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Insurers' collective premium rate increases are less than 1% for 2020 ACA plans

Numerous states report requested rate decreases and only three have double-digit increases.

Susan Morse, Managing Editor

Despite the return of the health insurance tax in 2020, insurers in the Affordable Care Act market have submitted premium rates of less than 1%, the lowest they've been since the ACA exchanges launched in 2014.

Based on the weighted average of all 50 states, the premium increase for 2020 is an estimated 0.6%, according to a blog by Charles Gaba on

This compares to a 2.8% increase for 2019, a 28% increase for 2018, a 25% increase for 2017, a 12% increase for 2016, a 13% increase for 2015 and a 15% increase for 2014.

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In the table of preliminary requests in all 50 states, only three had double-digit rate increases: Louisiana, New Mexico and Vermont. 

The preliminary rates are still awaiting state approval in most cases.


With the lifting of the moratorium on the health insurance tax for 2020, insurers in the ACA market are estimated to pay a collective $16 billion in additional fees.

The HIT was expected to increase premiums.

The lower premiums this year are believed to be a correction over high rate increases in previous years, when insurers were bracing for ACA repeal and the loss of the cost sharing reduction payments from the federal government.

The loss of cost sharing reduction payments was offset by the Trump administration's decision to allow insurers to silver load their CSR costs onto their silver-tiered plans. Most consumers on these plans receive tax subsidies, so the cost is borne by the federal government.

The Centers for Medicare and Medicaid Services is again allowing for silver loading for 2020. Combined with insurer success in the ACA market and in suing the government to get CSR payments, the overcompensation may result in insurers having to pay rebates to consumers based on the ACA's medical loss ratio rule.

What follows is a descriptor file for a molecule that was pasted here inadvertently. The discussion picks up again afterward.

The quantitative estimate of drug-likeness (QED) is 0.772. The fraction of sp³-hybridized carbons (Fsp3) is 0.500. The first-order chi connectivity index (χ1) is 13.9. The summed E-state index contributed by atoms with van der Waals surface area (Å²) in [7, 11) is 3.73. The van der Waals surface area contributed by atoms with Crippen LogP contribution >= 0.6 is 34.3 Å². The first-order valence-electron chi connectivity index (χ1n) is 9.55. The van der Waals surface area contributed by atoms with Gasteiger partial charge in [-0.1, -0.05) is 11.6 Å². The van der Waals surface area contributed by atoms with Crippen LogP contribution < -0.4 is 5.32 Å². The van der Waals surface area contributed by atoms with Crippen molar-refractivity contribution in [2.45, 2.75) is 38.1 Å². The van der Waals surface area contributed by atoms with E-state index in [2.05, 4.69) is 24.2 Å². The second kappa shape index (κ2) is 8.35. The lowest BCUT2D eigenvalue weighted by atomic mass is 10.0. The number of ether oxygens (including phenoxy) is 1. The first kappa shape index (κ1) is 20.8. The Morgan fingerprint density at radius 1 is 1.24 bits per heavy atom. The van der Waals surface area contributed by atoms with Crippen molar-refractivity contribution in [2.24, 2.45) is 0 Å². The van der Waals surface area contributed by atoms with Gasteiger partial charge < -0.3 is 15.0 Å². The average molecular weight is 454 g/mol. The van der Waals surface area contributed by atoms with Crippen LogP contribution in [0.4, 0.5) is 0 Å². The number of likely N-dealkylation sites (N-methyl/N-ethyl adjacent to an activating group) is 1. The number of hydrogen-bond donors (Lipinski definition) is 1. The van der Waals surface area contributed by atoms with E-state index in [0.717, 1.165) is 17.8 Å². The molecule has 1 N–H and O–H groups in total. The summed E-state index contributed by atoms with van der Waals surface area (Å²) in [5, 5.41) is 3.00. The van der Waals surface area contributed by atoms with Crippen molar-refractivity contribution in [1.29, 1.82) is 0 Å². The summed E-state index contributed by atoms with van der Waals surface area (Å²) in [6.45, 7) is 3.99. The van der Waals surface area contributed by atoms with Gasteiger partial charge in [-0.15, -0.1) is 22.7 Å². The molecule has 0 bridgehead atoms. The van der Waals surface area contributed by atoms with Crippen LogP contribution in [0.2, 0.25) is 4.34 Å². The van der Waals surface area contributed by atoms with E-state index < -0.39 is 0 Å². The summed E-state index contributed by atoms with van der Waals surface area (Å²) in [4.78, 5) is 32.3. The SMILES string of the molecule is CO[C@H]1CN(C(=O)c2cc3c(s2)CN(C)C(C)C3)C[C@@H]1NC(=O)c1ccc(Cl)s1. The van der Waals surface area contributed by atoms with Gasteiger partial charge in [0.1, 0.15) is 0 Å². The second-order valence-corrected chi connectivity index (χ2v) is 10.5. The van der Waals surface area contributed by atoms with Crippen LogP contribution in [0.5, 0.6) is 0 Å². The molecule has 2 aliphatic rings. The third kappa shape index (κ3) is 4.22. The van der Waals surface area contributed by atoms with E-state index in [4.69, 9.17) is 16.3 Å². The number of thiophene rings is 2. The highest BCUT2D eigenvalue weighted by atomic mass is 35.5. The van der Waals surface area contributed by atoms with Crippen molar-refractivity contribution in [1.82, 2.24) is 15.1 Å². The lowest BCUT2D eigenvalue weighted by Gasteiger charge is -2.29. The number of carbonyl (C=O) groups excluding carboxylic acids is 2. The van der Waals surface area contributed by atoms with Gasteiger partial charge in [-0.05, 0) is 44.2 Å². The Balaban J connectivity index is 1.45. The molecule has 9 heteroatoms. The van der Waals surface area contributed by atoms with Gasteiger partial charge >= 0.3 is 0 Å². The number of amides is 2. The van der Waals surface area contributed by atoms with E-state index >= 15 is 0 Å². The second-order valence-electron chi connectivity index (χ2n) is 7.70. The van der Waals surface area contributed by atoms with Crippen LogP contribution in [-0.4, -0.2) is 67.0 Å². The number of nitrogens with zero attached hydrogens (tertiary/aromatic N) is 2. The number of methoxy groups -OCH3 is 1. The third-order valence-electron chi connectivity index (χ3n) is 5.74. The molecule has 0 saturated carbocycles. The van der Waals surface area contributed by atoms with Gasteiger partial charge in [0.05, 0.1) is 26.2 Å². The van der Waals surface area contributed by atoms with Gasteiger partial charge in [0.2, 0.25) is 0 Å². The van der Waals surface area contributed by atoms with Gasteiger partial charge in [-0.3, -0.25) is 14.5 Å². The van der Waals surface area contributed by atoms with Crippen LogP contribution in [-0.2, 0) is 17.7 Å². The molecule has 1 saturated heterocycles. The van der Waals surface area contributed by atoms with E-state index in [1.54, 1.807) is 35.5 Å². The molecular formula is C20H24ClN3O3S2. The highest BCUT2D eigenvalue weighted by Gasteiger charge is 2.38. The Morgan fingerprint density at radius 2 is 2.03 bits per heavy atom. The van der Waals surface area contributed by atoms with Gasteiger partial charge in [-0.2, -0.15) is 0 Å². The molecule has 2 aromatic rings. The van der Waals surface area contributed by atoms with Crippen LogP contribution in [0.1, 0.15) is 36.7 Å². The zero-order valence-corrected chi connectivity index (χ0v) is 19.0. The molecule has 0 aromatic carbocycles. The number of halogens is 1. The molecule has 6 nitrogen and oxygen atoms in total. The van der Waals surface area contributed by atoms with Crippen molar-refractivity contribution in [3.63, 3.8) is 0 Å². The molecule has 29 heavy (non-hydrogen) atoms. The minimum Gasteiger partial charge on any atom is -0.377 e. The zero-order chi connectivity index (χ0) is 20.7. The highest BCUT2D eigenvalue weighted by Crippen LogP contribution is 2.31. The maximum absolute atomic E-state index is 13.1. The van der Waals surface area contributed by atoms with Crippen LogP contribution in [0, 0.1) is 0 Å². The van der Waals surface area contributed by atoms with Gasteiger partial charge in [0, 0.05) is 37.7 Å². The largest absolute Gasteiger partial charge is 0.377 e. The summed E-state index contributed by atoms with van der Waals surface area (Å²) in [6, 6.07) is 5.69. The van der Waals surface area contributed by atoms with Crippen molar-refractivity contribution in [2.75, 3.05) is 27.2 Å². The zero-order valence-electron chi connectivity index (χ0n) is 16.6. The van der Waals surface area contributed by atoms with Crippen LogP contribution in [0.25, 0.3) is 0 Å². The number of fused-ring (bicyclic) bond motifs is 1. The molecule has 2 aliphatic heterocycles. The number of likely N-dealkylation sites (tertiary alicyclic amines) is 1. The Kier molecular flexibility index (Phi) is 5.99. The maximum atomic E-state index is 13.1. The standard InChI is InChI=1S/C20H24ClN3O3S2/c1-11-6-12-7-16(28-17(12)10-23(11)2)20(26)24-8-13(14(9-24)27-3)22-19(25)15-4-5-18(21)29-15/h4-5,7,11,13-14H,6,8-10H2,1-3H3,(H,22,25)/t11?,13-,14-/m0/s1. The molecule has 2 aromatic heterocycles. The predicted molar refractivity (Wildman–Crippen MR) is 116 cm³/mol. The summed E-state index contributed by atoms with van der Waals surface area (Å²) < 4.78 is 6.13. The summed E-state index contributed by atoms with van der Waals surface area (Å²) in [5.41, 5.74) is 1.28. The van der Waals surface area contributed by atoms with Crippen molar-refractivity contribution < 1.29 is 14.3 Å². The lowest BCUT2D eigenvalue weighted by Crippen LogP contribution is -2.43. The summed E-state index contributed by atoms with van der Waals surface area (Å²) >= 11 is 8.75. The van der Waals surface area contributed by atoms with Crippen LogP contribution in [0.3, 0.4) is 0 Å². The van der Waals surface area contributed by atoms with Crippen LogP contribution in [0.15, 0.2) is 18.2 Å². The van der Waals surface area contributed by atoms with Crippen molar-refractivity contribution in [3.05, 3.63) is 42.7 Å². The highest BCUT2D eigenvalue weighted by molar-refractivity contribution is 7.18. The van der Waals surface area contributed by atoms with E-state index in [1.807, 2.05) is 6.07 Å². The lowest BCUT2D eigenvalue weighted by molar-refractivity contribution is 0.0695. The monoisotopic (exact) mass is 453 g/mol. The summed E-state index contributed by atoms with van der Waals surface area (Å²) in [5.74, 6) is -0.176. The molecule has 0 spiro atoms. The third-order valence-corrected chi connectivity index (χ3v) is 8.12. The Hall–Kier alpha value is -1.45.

The MLR rule states that, based on a three-year rolling average, insurers must spend 80% to 85% of premiums collected on medical claims rather than administration. Insurers must write a rebate check to consumers if this percent is less than required.


ACA enrollment for 2019 dipped due to the loss of the individual mandate to buy insurance and the Centers for Medicare and Medicaid Services' earlier decisions to cut the budget for advertising, marketing efforts and navigator funds that helped consumers to enroll. Confusion over whether Republicans would repeal and replace the ACA also took a toll.

CMS Administrator Seema Verma credited a strong economy for the reason fewer individuals needed to buy insurance, since they were now covered under employer plans.

Insurers also kept premium increases lower last year and expanded their footprint in the market. In prior years, many large insurers withdrew their ACA plans due to a lack of financial success.

The 2020 open enrollment period runs from November 1 to December 15 for plans that start January 1, 2020.

Twitter: @SusanJMorse
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